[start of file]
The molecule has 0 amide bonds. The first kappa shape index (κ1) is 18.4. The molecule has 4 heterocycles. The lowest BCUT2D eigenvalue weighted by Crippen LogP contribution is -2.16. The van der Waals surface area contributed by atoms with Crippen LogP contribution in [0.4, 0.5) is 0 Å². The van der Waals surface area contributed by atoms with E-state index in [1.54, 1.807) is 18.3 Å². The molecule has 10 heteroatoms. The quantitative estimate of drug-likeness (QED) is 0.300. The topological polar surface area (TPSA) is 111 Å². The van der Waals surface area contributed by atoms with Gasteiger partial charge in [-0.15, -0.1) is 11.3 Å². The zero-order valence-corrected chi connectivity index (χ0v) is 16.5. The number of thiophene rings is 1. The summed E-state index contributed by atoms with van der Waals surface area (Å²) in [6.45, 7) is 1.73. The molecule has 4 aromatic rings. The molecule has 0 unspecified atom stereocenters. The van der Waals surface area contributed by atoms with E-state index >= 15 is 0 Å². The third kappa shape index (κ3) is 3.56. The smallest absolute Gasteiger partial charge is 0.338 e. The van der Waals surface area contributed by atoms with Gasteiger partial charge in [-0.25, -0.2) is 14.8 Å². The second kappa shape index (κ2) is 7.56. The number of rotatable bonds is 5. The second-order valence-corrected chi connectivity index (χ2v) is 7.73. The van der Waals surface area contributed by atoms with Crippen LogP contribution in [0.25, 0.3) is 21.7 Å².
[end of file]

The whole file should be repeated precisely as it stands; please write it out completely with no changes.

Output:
The molecule has 0 amide bonds. The first kappa shape index (κ1) is 18.4. The molecule has 4 heterocycles. The lowest BCUT2D eigenvalue weighted by Crippen LogP contribution is -2.16. The van der Waals surface area contributed by atoms with Crippen LogP contribution in [0.4, 0.5) is 0 Å². The van der Waals surface area contributed by atoms with E-state index in [1.54, 1.807) is 18.3 Å². The molecule has 10 heteroatoms. The quantitative estimate of drug-likeness (QED) is 0.300. The topological polar surface area (TPSA) is 111 Å². The van der Waals surface area contributed by atoms with Gasteiger partial charge in [-0.15, -0.1) is 11.3 Å². The zero-order valence-corrected chi connectivity index (χ0v) is 16.5. The number of thiophene rings is 1. The summed E-state index contributed by atoms with van der Waals surface area (Å²) in [6.45, 7) is 1.73. The molecule has 4 aromatic rings. The molecule has 0 unspecified atom stereocenters. The van der Waals surface area contributed by atoms with E-state index >= 15 is 0 Å². The third kappa shape index (κ3) is 3.56. The smallest absolute Gasteiger partial charge is 0.338 e. The van der Waals surface area contributed by atoms with Gasteiger partial charge in [-0.25, -0.2) is 14.8 Å². The second kappa shape index (κ2) is 7.56. The number of rotatable bonds is 5. The second-order valence-corrected chi connectivity index (χ2v) is 7.73. The van der Waals surface area contributed by atoms with Crippen LogP contribution in [0.25, 0.3) is 21.7 Å².